The conference, hosted by Gateway High School, was about genetics, hot research areas and career opportunities in the field of genetics.
Attending the lecture were 15 students, all freshmen and sophomores. The trip was sponsored and paid for by the Saltsburg Schools Foundation.
Rhine has crossed the country for more than 30 years presenting conferences for people who are intrigued by science, especially genetics. Rhine has devoted himself to take information out of biology textbooks and see how it applies to the real world. For the past several years Rhine has concentrated on Genetic Update Conferences, talking to biology teachers and students about the newest scientific discoveries.
The conference at Gateway focused primarily on genetics and new research on the subject. The students heard fascinating information on the subject.
“We learned that humans actually have a tail when we’re developing,” said sophomore Kerra Stover.
This new information allowed students to see a completely new side to science that they’ve never seen before. They could even want to continue their search for knowledge about genetics or biology, and may want to continue this path by choosing a career in this field.
Some students had unique experiences that they took away from this conference that they may never experience again.
“It was interesting to see how scientists are discovering new ways to cure diseases,” said Cheyenne Weimer.
Attending the conference was an experience that exposed students to information they may not have otherwise learned in a typical classroom environment and it could possibly change their lives. It could let students see science from a different perspective, and may even encourage them to want to continue to learn more — perhaps by studying genetics in college.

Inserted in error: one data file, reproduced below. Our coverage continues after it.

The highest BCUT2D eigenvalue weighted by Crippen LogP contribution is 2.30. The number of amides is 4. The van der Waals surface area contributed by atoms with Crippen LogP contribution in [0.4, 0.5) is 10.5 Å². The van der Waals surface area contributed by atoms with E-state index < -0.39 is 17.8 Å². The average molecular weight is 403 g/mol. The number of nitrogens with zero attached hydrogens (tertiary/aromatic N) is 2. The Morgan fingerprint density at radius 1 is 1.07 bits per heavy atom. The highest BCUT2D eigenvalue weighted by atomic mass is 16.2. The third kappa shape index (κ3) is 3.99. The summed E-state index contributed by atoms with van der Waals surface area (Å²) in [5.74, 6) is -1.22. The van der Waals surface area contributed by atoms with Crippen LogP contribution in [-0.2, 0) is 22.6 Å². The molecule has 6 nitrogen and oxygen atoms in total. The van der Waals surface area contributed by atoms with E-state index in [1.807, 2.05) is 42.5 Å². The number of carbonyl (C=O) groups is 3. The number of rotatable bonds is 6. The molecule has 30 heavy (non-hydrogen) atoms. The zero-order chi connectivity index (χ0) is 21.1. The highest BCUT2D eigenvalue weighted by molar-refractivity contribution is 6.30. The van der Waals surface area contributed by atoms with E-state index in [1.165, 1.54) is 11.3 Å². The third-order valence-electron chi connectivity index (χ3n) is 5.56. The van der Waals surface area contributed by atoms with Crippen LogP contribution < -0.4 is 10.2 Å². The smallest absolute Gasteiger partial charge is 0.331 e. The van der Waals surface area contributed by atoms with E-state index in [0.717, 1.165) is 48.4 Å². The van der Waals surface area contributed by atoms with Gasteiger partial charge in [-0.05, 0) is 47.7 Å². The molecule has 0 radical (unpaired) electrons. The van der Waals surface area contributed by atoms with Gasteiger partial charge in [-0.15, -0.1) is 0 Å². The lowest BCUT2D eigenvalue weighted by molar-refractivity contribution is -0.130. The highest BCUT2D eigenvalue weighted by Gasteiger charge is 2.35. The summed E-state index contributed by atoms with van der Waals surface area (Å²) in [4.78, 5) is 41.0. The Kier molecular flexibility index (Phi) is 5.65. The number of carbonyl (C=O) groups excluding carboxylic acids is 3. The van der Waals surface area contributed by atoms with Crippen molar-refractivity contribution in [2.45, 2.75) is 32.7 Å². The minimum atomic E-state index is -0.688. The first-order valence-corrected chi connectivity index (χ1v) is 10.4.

Petree offered the opportunity for interested students to attend this conference, hoping to show them how this could be connected to his biology classes.
Concerning the connection between his biology class and the study of genetics, Petree said, “The topic of genetics is central to the study of biology. In both Biology I and II students learn how mutations to genes can affect an organism negatively. Through his conference, Mr. Rhine described new technologies that can be used to treat and potentially cure genetic diseases.”
There was useful information discussed in the conference that could be used in many different situations. Petree said that the most useful information was “how current and up-to-date the information presented was. Some of the research Mr. Rhine discussed in his presentation was published within the last two weeks.”
It’s not every day that students get to learn from an expert in their field and a graduate of Harvard Medical School. Petree hopes that the lecture, and Rhine’s work with genetics, inspire his students.